In 3rd, stacking spells for AC only works if the types are different. Shield stays useful, Armour becomes useless later. The total bonus is nice, but you will be exclusively a tank at low levels, and at higher levels you should have better things to do in 3.x as a caster.

  • WalstafaWalstafa Member Posts: 116
    edited July 2014
    In 4e, you could swap powers from your class for those of another class by buying feats. If you got all the power swap feats, you had the option of taking even more abilities from the other class at level 11. It needed some work, but it was better than having a fighter who suddenly decides out of nowhere that he's going to be a wizard.

    Then in the players handbook 3, they introduced Hybrid characters, who basically get half their powers from one class and half from another. It was at that time I basically stopped paying attention to 4e because it had reached peak powergaminess for me.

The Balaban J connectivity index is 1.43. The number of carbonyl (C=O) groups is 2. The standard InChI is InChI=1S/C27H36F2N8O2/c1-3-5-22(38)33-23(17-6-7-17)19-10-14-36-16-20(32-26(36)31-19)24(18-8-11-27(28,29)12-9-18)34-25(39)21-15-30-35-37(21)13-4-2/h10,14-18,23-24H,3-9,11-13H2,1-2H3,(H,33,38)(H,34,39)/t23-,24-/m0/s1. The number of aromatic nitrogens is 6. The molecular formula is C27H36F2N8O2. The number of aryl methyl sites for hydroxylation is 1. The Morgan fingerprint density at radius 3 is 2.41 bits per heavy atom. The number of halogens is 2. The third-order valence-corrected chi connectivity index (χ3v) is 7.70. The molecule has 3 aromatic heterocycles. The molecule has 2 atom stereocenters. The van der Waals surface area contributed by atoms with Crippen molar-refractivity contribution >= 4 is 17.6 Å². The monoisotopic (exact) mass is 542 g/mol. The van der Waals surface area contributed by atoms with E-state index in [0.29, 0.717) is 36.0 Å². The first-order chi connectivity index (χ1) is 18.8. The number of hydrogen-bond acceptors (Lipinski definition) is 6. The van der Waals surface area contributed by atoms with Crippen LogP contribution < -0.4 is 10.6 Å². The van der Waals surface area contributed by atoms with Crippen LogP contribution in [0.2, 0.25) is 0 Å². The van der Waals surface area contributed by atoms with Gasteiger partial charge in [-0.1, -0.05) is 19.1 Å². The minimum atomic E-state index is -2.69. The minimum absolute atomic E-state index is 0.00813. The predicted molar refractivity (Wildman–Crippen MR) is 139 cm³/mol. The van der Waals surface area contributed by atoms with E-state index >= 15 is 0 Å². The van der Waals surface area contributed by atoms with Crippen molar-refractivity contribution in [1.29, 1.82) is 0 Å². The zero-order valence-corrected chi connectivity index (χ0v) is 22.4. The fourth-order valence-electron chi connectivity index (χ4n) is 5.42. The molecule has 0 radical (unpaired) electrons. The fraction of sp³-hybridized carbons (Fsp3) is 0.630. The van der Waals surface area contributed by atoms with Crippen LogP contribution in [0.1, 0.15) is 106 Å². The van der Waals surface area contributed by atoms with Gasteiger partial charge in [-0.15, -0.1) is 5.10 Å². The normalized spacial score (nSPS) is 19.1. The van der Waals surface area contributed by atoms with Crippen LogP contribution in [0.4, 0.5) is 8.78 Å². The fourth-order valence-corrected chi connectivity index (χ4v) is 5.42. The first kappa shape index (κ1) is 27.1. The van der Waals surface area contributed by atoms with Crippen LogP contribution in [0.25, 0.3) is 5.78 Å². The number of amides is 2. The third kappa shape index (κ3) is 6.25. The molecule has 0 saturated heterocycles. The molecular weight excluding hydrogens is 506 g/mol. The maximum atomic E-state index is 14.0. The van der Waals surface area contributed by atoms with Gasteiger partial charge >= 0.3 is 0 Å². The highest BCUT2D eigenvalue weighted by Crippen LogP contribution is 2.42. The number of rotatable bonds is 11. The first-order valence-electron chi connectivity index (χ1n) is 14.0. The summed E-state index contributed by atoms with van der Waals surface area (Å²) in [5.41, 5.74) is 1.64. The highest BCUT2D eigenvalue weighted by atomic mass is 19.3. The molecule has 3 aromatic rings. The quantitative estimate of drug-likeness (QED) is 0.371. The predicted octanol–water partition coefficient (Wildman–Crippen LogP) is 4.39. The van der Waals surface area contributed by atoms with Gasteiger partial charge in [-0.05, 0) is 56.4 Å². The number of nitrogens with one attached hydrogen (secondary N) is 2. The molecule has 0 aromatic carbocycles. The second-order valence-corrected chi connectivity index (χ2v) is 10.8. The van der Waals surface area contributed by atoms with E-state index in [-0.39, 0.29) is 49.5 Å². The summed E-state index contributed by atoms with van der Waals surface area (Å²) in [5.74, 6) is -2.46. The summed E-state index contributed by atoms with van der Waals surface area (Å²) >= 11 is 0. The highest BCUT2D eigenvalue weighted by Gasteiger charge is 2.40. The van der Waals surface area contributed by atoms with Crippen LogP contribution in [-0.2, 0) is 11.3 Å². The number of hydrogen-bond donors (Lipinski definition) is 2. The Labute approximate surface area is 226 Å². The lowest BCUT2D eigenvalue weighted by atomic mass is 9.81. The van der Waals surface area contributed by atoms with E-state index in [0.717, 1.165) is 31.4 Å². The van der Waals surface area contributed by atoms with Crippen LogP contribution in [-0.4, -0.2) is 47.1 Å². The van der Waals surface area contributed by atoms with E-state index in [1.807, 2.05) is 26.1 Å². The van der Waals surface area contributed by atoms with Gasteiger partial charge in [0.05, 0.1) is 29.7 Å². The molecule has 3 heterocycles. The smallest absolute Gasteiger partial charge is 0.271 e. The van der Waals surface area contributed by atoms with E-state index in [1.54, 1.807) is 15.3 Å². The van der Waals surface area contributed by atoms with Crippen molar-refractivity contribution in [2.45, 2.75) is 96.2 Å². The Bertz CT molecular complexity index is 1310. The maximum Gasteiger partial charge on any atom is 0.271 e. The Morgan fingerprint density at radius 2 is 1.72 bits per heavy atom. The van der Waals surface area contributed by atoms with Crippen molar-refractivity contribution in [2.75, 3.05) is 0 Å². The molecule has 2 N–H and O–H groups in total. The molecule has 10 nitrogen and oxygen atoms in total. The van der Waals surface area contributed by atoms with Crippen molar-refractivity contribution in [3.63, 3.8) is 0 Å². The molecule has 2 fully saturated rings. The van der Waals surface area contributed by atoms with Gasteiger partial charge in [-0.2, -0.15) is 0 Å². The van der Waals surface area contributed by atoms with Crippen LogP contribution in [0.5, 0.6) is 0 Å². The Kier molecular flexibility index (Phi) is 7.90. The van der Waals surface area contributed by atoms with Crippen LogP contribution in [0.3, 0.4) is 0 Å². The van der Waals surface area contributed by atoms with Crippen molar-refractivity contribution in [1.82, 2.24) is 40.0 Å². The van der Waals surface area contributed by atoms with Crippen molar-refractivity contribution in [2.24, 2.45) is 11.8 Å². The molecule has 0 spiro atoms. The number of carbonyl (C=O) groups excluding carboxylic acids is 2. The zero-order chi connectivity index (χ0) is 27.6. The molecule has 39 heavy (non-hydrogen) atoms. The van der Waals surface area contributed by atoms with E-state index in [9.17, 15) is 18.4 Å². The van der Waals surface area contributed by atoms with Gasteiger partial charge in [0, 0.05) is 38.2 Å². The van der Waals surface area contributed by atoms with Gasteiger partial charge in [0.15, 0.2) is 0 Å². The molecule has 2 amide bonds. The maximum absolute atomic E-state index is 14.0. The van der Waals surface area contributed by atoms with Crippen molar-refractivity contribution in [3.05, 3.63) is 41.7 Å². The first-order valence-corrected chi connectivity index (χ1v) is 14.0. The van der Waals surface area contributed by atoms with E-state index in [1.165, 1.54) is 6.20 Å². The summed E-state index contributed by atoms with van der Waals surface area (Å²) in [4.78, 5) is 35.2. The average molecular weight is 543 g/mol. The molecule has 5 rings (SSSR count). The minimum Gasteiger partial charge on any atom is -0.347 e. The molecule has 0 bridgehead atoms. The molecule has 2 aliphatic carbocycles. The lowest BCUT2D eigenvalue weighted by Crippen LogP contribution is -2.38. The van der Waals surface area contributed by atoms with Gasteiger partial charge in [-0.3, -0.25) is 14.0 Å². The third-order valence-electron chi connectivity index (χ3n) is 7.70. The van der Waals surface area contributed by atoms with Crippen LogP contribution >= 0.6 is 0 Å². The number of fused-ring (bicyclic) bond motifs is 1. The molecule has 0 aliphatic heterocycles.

The one Pathfinder game I played was very much dominated by people talking about how powerful their characters were which got dull pretty quickly.

  • DreadKhanDreadKhan Member Posts: 3,859
    You know, I'm not a fan of gimped characters, but playing with powergamers in PnP must be awful.

    Unless you DM, as they are usually overconfident and gimicky, and a good DM running a wise or intelligent villain would prepare encounters that seriously eff over a powergamed PC. Item munchkin? Antimagic. LOTS of antimagic. And of course, a good DM will just make the villain more gimicky in return, with irony that the villain usually chooses the fights.

    Personal experience dictates powergamery is a pleasant form of rule wankery... its a solitary thing. If an entire group is into it, its not too bad, other than 'my PC is better!' arguments.

    jackjack
  • DreadKhanDreadKhan Member Posts: 3,859
    Hmm just thought of something else. Will 5th have most PC parties being of kinda similar power levels? 3.x kinda collapsed under the combined weight of CR based xp and the complete unpredictability of actual power level of a given party... a really well designed and run 15th level party should be able to take on higher than 15 EL opposition with no real risk of defeat, while an unusually weak one will be hard pressed by a 15 EL encounter. No real solution in a game that allows excessive customization.